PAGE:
Argument No. I (Assignment of Error No. II)

Defendant contends that the trial court erred when it denied his motion to suppress oral inculpatory statements which he made to law enforcement officials while at East Jefferson Hospital.

Deputy Schanbien and Lieutenant Foster were dispatched to a possible child abuse case at East Jefferson Hospital. Both officers went to the nurses' supervisor's office to speak to Mr. and Mrs. Germain. Upon their entrance, defendant inquired: "How is the baby?" Lieutenant Foster stated that the child was dead. Defendant, who was holding his wife at the time, stated: "God is my witness, I'm sorry." Foster then informed defendant and his wife that they were under investigation for the death of the child, and verbally advised them of their rights. Both stated that they understood their rights. Immediately afterward, Deputy Schanbien again informed the couple of their rights, individually, using a printed rights form. Defendant signed his form and signed a waiver of his rights.

Defendant and Mrs. Germain were then separated. Deputy Schanbien took Mrs. Germain from the nurses' office to question her and Lieutenant Foster remained with defendant to question him. Foster again informed defendant that he was under investigation and that he would be asking him some questions. Foster testified that although defendant appeared nervous and upset, he was not intoxicated and he was coherent.

A question and answer interrogation between Lieutenant Foster and defendant took place from approximately 1:37 a.m. until 1:51 a.m., when defendant stated: "Before I say any more, I want an attorney." The interrogation ceased and Lieutenant Foster left the office. Defendant was not afforded an attorney at that time. At approximately 2:02 a.m., Lieutenant Foster returned to the nurses' office, where defendant was waiting, to complete paper work and watch the suspect.

Lieutenant Foster testified that when he returned to the room defendant stated: "I was in the hospital for three weeks and I told them I needed help, but they laughed at me." Lieutenant Foster testified that he then told Germain that he did not have to say anything further, at which time defendant asked: "I want to know if I caused this; is this because of me?" Lieutenant Foster then asked defendant how the cuts got on the child's neck. Defendant responded: "What cuts?" Lieutenant Foster inquired about the bruises on her face and defendant stated: "She would fall a lot when I would hit her; I thought she was spoiled so I hit her.... I had been drinking a lot, I would rather have an attorney; I'm afraid of what I did." At this point Lieutenant Foster terminated the interrogation. Lieutenant Foster specifically stated that Germain initiated the conversation when Lieutenant Foster returned to the office.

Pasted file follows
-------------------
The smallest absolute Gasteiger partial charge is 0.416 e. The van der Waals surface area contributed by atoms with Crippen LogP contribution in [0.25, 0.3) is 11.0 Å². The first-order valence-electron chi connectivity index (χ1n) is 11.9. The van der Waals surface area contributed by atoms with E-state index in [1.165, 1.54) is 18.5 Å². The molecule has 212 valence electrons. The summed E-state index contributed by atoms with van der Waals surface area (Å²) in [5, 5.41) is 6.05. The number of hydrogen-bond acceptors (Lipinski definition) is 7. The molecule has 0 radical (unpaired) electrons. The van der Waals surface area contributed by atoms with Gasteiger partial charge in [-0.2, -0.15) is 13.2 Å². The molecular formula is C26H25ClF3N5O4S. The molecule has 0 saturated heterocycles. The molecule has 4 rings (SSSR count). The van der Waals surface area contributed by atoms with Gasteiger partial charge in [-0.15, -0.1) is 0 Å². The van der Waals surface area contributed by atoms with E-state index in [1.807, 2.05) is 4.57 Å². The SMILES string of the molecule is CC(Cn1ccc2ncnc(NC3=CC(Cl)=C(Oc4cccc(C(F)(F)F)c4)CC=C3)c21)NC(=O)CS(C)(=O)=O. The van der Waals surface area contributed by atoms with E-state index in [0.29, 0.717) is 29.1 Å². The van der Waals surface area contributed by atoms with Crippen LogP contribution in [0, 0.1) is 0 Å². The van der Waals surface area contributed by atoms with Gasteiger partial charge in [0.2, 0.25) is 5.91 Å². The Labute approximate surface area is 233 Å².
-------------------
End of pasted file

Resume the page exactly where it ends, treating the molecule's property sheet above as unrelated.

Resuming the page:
Defendant testified that he initially requested an attorney when he signed the "rights of arrestee" form. He suspected that the officers did not hear him, and he again requested an attorney sometime after the interrogation had begun. Defendant testified that Lieutenant Foster, not defendant, initiated the conversation when he returned to the office, and that Lieutenant Foster did not again inform defendant of his rights. After awhile, defendant again requested an attorney. Defendant stated that the questioning continued for a short *115 time after this final request, and was then terminated.

Defendant testified at trial that when he signed the form he did not fully comprehend what he was signing because he was very emotionally disturbed by the child's death.

Both officers disputed defendant's testimony that he requested an attorney when he signed the rights form.

Defendant asserts that the use of the inculpatory statements obtained during the custodial interrogation, following the request for counsel, violated his United States constitutional rights under the Fifth, Sixth and Fourteenth Amendments. Defendant argues that, regardless of who initiated the conversation after the request for counsel, Lieutenant Foster seized the opportunity to ask direct questions which he knew were "reasonably likely to evoke an incriminating response." Rhode Island v. Innis, 446 U.S. 291, 301, 100 S. Ct. 1682, 1689, 64 L. Ed. 2d 297 (1980). Counsel for the defense maintains that the interrogation and the subversion of Germain's right to counsel invalidates the voluntariness of his statements.